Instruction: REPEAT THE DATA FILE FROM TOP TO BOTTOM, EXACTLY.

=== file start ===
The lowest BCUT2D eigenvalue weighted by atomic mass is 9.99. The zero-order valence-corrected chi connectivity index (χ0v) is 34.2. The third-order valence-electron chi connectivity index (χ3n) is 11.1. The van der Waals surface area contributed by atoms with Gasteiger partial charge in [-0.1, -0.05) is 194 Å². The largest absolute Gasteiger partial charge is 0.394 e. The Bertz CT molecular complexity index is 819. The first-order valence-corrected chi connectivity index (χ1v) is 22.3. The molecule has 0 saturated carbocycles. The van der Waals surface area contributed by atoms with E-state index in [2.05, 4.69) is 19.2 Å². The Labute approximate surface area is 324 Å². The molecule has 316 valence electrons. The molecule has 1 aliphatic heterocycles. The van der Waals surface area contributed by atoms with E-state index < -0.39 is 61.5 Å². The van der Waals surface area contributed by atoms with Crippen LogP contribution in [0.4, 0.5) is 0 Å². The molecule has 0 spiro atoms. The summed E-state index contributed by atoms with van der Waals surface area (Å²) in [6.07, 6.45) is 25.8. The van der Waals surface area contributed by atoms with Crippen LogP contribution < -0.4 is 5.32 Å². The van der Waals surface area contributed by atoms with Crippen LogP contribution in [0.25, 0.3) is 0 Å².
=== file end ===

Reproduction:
The lowest BCUT2D eigenvalue weighted by atomic mass is 9.99. The zero-order valence-corrected chi connectivity index (χ0v) is 34.2. The third-order valence-electron chi connectivity index (χ3n) is 11.1. The van der Waals surface area contributed by atoms with Gasteiger partial charge in [-0.1, -0.05) is 194 Å². The largest absolute Gasteiger partial charge is 0.394 e. The Bertz CT molecular complexity index is 819. The first-order valence-corrected chi connectivity index (χ1v) is 22.3. The molecule has 0 saturated carbocycles. The van der Waals surface area contributed by atoms with E-state index in [2.05, 4.69) is 19.2 Å². The Labute approximate surface area is 324 Å². The molecule has 316 valence electrons. The molecule has 1 aliphatic heterocycles. The van der Waals surface area contributed by atoms with E-state index < -0.39 is 61.5 Å². The van der Waals surface area contributed by atoms with Crippen LogP contribution in [0.4, 0.5) is 0 Å². The molecule has 0 spiro atoms. The summed E-state index contributed by atoms with van der Waals surface area (Å²) in [6.07, 6.45) is 25.8. The van der Waals surface area contributed by atoms with Crippen LogP contribution < -0.4 is 5.32 Å². The van der Waals surface area contributed by atoms with Crippen LogP contribution in [0.25, 0.3) is 0 Å².